As with any contract, teams are paying for future performance based on past performance with the idea that the future performance can be reasonably repeated for the duration of the deal. But in Lundqvist’s case, it seems especially dangerous to think he will remain the game’s best goaltender as soon as this upcoming season.

Three questions: RFAs, America’s best pizza, Teemu Selanne

Why do you think there are so many unsigned RFAs right now? Do you think they will all be signed? Will there be holdouts? What about offer sheets? Thanks.


The obvious answer for the sheer number of quality restricted free agents that are unsigned is the lower salary cap. Teams have less money to spend and are therefore finding it hard to pay players what they deserve. Some players are unsigned because they believe they are getting unfair deals, others are unsigned because they lack the proper leverage to get a fair deal.

It’s a guarantee that at least a few of these unsigned RFAs won’t be in camp, and it’s very likely a couple will be holdouts when the season starts. And offer sheets may as well not even exist. Yes, there are some poachable players out there, but the thing about offer sheets is a player has to want to sign one. The Blues will match anything Alex Pietrangelo signs, so there’s no point. Derek Stepan, to me anyway, is the most poachable player. If a team signed him to a deal at $5 million per season, the Rangers would be screwed. But, a team isn’t going to do that and Stepan likes where he is, so again, there’s no point in offer sheeting a guy 95 percent of the time.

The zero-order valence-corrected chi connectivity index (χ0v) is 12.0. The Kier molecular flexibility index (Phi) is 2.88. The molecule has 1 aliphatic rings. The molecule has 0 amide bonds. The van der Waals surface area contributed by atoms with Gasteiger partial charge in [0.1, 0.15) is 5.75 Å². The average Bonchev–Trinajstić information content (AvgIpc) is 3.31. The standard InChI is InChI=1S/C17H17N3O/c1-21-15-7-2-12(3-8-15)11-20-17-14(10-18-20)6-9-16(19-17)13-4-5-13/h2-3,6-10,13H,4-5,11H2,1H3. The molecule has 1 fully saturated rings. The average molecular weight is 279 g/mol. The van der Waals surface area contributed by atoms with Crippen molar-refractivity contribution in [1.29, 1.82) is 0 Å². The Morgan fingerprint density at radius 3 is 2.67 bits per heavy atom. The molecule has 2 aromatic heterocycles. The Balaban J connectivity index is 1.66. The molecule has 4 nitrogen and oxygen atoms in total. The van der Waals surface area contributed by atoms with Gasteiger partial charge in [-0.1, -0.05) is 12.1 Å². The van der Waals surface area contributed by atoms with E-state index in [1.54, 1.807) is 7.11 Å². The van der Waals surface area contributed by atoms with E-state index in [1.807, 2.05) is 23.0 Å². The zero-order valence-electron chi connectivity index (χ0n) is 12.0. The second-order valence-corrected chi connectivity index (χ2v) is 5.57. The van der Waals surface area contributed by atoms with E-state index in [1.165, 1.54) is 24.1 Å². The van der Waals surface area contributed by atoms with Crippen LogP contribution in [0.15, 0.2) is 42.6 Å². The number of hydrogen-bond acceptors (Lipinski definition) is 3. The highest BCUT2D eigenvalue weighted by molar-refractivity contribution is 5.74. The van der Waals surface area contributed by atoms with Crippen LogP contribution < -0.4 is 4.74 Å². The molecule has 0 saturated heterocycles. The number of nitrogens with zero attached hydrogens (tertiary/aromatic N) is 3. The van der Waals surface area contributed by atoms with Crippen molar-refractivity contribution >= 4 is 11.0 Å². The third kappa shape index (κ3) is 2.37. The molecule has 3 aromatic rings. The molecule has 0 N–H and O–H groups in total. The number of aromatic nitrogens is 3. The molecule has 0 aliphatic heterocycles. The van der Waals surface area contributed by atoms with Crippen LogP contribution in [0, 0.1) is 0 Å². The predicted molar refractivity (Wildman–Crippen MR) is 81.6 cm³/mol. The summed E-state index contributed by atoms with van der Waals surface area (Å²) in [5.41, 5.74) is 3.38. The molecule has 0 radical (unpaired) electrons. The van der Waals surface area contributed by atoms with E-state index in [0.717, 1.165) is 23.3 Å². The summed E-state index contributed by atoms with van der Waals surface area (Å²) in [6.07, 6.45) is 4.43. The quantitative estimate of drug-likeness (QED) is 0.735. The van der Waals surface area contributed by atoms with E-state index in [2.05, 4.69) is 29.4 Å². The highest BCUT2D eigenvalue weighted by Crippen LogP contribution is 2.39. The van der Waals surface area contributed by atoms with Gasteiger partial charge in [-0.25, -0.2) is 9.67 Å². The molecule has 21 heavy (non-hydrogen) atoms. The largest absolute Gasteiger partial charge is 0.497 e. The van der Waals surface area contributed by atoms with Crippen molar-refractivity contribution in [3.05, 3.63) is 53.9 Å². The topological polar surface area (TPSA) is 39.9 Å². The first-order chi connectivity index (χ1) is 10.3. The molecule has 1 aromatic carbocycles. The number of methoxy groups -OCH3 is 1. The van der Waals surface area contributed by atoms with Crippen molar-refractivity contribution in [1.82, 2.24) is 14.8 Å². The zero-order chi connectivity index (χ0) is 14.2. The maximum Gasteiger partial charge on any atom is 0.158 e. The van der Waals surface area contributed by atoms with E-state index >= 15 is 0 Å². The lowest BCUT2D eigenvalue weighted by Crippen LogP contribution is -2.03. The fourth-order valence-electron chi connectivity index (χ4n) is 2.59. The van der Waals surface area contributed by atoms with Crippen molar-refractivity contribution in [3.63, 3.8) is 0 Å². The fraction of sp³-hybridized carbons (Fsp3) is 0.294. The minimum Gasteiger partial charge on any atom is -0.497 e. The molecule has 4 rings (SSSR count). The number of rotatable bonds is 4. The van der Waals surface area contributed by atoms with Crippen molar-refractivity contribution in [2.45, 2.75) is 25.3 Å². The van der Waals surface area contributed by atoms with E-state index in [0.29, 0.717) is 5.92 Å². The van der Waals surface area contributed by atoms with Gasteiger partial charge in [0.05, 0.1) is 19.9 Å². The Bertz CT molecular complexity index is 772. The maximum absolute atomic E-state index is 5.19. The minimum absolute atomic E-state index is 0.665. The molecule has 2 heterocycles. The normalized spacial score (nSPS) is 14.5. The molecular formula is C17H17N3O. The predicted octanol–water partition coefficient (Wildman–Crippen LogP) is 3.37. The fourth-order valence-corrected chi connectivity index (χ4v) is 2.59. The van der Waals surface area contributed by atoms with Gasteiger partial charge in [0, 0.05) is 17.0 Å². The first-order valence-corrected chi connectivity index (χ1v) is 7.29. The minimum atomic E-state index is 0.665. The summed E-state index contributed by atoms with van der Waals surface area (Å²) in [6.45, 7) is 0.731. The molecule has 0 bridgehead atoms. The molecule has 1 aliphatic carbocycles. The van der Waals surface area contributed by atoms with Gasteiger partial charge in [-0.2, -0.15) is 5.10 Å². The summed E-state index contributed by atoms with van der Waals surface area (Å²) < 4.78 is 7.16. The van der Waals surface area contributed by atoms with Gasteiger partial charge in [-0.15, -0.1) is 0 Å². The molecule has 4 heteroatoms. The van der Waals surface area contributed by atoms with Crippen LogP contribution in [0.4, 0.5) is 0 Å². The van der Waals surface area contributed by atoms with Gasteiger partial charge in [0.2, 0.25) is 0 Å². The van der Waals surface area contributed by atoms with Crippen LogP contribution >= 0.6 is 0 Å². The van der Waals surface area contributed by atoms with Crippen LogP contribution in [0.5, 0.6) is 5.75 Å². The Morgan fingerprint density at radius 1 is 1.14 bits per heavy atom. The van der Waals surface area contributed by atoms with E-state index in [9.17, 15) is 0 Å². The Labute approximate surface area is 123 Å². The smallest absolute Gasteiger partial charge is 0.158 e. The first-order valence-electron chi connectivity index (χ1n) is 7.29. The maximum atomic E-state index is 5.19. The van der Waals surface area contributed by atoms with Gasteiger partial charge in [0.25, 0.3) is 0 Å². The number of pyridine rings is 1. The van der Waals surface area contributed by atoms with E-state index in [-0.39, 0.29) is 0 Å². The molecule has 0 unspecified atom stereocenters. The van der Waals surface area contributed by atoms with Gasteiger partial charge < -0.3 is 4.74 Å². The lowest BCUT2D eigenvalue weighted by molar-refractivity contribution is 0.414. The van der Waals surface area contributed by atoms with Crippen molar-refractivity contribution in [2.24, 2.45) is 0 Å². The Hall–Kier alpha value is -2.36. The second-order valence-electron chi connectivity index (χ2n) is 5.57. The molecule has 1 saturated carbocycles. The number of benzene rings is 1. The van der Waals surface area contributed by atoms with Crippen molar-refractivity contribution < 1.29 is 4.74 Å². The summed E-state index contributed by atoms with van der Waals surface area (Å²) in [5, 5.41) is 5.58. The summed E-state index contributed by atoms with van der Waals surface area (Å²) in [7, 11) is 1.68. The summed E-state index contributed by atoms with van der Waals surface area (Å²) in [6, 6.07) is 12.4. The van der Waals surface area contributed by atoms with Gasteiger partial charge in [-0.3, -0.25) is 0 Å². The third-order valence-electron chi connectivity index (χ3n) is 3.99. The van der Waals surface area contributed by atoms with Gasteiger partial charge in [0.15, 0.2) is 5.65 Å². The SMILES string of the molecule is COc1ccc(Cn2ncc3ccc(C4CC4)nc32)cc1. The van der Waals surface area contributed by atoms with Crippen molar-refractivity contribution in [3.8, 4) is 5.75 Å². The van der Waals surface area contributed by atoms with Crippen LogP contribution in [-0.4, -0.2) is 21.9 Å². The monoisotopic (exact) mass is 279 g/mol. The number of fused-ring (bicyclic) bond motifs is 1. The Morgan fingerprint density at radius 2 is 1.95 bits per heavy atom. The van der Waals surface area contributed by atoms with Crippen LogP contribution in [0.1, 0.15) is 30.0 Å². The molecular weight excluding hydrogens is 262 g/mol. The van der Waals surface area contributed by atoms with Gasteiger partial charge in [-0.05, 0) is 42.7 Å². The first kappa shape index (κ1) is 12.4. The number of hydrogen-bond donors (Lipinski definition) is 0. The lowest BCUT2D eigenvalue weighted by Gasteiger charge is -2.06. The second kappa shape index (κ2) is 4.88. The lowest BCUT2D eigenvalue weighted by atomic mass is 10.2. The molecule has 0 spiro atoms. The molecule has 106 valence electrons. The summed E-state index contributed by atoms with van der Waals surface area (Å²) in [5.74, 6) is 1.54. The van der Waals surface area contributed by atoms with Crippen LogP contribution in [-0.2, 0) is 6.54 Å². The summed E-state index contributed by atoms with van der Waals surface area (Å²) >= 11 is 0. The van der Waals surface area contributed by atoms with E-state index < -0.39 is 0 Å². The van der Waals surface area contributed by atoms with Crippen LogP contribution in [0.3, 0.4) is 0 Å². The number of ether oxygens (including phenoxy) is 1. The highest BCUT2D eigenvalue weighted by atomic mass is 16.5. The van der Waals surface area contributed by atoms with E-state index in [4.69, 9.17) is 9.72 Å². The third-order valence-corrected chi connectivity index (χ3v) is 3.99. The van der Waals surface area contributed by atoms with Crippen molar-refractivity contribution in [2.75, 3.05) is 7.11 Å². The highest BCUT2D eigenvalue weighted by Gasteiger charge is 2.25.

Hi Dave
Did you see this story about San Diego and Las Vegas being the top cities in America for pizza? As a New Yorker, I’d love to know your thoughts on this, which I am sure are angry ones.


First off, not a New Yorker. Born in New Jersey, live in New Jersey. There’s a difference. Second off, people should stop using TripAdvisor if they are advising people that Las Vegas is a go-to destination for pizza. I’ve never had pizza in San Diego, but I’ll go ahead and assume it’s terrible. Truthfully, I’ve never had a good slice of pizza outside of north Jersey or Manhattan, unless you count the pizza soup stuff they sell in Chicago, which is terrific but only vaguely resembles what pizza should be.

Hockey players eat pizza after games. I’ve never seen a player eat deep dish, therefore, by rule, deep dish isn’t pizza.

Does Teemu Selanne come back this year? Will he be a Duck or go somewhere else?